Tahira Brings Black History Month to Life for Lower School

In a series of back-to-back assemblies on Wednesday, February 7, Lower School students were captivated by Tahira’s interactive storytelling and musical talents. A lifetime member of the National Association of Black Storytellers and a 2023 Delaware Division of the Arts Master Fellow in Oral Literature, Tahira brought Black History to life for pre-K to grade 2 students first and then grade 3 to 6 students in a second assembly.

She carefully crafted each assembly for the age groups in attendance. For the younger students, she shared the story of Ruby Bridges, who, at the tender age of six, was thrust into the heart of the Civil Rights Movement as the first African American student to integrate an elementary school in the South. Tahira incorporated audience interaction, call and response, song, and gestures as she took the audience on an imaginary journey back to 1960 New Orleans.

Using the same oral storytelling gifts, Tahira introduced the students in grades 3 to 6 to a slightly more complex tale — the journey Henry “Box” Brown took to freedom with the assistance of the Underground Railroad in 1849. He was shipped in a wooden box from Richmond, VA, to Philadelphia, PA, and confined for 27 hours in excruciating conditions. He made it to freedom and lived as a free man until he died in his 80s.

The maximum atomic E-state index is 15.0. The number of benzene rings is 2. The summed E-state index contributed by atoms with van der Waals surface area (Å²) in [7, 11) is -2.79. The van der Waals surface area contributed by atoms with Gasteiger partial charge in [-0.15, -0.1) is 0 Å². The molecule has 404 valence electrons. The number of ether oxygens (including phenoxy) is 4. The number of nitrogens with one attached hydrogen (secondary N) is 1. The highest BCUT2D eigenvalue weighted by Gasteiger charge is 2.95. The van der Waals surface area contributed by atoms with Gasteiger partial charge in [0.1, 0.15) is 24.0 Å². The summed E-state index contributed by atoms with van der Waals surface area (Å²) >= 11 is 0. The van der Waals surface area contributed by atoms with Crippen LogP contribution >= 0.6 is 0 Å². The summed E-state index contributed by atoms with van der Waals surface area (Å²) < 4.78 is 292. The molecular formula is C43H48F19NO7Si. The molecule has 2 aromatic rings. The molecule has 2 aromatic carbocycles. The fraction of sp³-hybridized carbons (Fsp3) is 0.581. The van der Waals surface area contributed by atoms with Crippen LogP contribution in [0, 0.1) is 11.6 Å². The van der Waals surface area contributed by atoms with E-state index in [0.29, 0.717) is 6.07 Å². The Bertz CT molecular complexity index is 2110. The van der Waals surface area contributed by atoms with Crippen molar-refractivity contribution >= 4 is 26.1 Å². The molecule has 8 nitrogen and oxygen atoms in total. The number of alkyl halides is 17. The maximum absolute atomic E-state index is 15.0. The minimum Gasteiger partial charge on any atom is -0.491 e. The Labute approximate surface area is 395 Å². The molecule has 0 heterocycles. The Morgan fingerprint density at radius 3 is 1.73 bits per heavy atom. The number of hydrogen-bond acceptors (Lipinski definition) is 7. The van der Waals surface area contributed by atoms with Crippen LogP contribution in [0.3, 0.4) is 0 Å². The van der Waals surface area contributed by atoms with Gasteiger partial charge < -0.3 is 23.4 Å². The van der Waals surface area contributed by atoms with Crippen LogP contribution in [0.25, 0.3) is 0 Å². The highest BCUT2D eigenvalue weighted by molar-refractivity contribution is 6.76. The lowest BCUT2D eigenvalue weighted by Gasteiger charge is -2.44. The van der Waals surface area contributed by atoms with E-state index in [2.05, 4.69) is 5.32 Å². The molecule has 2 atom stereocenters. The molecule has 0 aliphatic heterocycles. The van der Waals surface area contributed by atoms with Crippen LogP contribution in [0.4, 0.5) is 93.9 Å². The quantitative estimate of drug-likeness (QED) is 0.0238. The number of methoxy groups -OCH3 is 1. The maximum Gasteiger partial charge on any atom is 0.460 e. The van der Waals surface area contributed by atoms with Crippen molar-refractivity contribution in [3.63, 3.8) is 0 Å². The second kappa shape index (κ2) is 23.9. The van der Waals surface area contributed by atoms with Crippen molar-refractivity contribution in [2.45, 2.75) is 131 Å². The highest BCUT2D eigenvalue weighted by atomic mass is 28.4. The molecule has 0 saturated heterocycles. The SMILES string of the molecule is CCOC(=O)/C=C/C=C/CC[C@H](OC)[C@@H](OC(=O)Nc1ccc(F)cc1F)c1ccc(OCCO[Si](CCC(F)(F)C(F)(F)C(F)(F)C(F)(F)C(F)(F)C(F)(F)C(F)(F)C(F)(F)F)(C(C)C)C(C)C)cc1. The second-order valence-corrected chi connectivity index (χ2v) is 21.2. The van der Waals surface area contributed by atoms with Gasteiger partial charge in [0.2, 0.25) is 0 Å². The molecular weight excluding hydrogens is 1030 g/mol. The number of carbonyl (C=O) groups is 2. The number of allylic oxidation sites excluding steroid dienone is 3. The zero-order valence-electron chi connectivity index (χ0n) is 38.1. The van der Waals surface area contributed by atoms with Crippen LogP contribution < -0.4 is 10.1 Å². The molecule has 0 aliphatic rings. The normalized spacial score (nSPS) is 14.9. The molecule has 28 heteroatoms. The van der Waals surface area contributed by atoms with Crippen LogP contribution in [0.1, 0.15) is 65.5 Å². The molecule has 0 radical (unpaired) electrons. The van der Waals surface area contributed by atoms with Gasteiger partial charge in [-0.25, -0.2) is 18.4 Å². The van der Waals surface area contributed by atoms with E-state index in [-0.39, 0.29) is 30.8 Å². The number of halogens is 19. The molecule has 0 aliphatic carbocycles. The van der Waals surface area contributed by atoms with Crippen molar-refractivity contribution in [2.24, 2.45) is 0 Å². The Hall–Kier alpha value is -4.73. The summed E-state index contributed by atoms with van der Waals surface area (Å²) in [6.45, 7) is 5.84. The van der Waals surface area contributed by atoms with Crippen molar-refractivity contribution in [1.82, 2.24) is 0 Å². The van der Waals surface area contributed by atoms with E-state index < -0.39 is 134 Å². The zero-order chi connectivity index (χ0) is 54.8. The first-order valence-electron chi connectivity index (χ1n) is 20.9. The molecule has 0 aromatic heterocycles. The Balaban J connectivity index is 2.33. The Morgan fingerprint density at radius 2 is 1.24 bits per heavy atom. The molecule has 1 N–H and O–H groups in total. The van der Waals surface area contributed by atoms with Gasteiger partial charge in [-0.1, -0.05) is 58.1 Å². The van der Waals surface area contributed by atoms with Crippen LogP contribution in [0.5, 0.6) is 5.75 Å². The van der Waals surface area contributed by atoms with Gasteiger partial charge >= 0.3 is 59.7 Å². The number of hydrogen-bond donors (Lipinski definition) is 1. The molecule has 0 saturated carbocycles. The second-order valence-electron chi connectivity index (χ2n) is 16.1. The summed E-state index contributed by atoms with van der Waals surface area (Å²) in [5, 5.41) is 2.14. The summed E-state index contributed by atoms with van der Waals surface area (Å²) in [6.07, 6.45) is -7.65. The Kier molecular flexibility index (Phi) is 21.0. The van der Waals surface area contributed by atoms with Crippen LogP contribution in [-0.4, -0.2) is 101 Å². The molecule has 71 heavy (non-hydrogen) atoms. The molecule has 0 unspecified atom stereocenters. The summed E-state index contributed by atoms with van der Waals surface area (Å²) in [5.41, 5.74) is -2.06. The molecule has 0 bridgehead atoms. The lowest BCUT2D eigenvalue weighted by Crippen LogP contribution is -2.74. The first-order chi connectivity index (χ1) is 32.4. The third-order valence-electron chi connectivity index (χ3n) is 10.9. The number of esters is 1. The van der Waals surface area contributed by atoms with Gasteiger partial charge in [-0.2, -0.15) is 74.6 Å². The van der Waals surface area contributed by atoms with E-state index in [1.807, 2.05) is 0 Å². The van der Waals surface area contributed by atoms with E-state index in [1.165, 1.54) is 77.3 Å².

Tahira closed both assemblies, acknowledging that it is not just the well-known names that we commonly refer to during Black History Month but everyday people of all races who dared to stand up to hate and ignorance that we should remember this month and throughout the year.

“Dr. Martin Luther King Jr. was a spokesperson. He was the face of the Civil Rights Movement,” she explained. “But there were everyday people that made the movement happen. If there hadn’t been tens of thousands of people in the March on Washington, and Dr. King was there by himself, he wouldn’t have had the impact on our history that he had. The reason he was powerful is for his ideals, of course, but because of the everyday people who also were brave enough to follow and work with him.”